consequently ordered the Sixty-ninth Regiment New York National Guards (who behaved throughout with admirable steadiness, although suffering severely from the enemy's shell) and the One hundred and fifty-fifth New York Volunteers to take position in line of battle about 800 paces in the rear and stop any of the command from retiring beyond that point. One company of Spear's cavalry was placed on the road for a similar purpose. I rode down to see this order executed, and on returning to the front in company with Colonel Spear, at 5.40 a.m., determined to charge the enemy with the bayonet, and ordered two pieces of artillery to be placed on the road and formed the Thirteenth Indiana and One hundred and thirtieth New York on the right and left, strongly supported by Spear's cavalry. These orders were promptly attended to, and at 6 a.m. they all moved forward under command of Colonel Spear. I ordered up the other regiments and formed them in successive lines of battle.
The enemy rapidly retreated at our apparent approach, and were vigorously pursued until our infantry advance was stopped by thick woods and marsh. On the concentration of our forces at this point I ordered the One hundred and thirtieth New York Volunteers to be of Spear's cavalry to reconnoiter on the road, who soon reported the enemy's artillery strongly posted about 2 miles in front. Our skirmishers here were under the command of Lieutenant-Colonel Thorp, and continued to advance steadily. The enemy on perceiving them came forward with their peculiar yell to dislodge them, but were quickly driven back with much loss. They tried three times with the same result. Lieutenant-Colonel Thorp acted bravely and exhibited much coolness and good judgment. Two pieces of Captain Davis' battery, supported by the Sixty-ninth New York National Guards, meanwhile took position on the road and opened on the enemy.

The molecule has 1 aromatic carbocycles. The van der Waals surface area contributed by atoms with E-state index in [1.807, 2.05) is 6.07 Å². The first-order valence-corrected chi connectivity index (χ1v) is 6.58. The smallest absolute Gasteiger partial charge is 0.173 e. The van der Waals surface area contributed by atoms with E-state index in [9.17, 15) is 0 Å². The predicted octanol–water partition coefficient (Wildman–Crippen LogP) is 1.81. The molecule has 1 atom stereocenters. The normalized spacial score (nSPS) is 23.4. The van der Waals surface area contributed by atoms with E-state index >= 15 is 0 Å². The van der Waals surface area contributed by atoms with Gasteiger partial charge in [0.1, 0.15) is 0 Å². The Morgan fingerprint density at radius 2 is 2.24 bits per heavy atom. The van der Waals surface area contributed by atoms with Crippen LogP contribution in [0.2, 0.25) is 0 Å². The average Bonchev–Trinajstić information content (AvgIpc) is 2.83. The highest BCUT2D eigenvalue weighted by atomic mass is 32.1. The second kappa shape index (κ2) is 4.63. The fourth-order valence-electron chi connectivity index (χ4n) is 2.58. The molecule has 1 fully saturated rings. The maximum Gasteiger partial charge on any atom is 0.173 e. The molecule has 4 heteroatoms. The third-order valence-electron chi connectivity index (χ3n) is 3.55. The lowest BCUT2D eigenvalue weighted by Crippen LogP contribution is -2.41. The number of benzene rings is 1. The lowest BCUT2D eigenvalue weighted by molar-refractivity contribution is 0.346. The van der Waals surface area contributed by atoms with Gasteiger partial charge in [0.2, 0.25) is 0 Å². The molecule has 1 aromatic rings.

It may be necessary for me to state that from 5.30 a.m. the remainder of our artillery were almost entirely without ammunition. The men of the command had eaten nothing up to this time, 10.15 a.m., and had made a rapid march. I therefore a halt for the purpose of giving them time for breakfast and awaiting fresh supplies of ammunition. I consulted the colones and chiefs of commands and decided to endeavor to take the enemy in flank by moving along the old Franklin road.
At about 11 a.m. Colonel Foster reported to me, and I immediately placed him in command of the entire infantry. Soon after, the One hundred and twelfth Regiment New York Volunteers and three pieces of the Second Wisconsin Battery, with a fresh supply of artillery ammunition, reported. My thanks are due to these commands for the prompt manner in which they marched to the scene of action and the desire they manifested to join in the pursuit of the enemy. The two howitzers attached to the Eleventh Pennsylvania Cavalry were present and were brought to bear on the enemy while in their retreat in the morning.
At 12 m.everything was in readiness and I altered the former determination and decided to attack the enemy in front, and again moved forward for that purpose, leaving the One hundred and twelfth New York Volunteers, two pieces of the Second Wisconsin Battery, and two companies of Spear's cavalry to hold the Deserted House. The enemy had commenced his retreat. We pursued with all possible haste toward Carrsville. At Pecosin Creek the Thirteenth Indiana Volunteers, as skirmishers, came up with their rear guard, strongly posted on the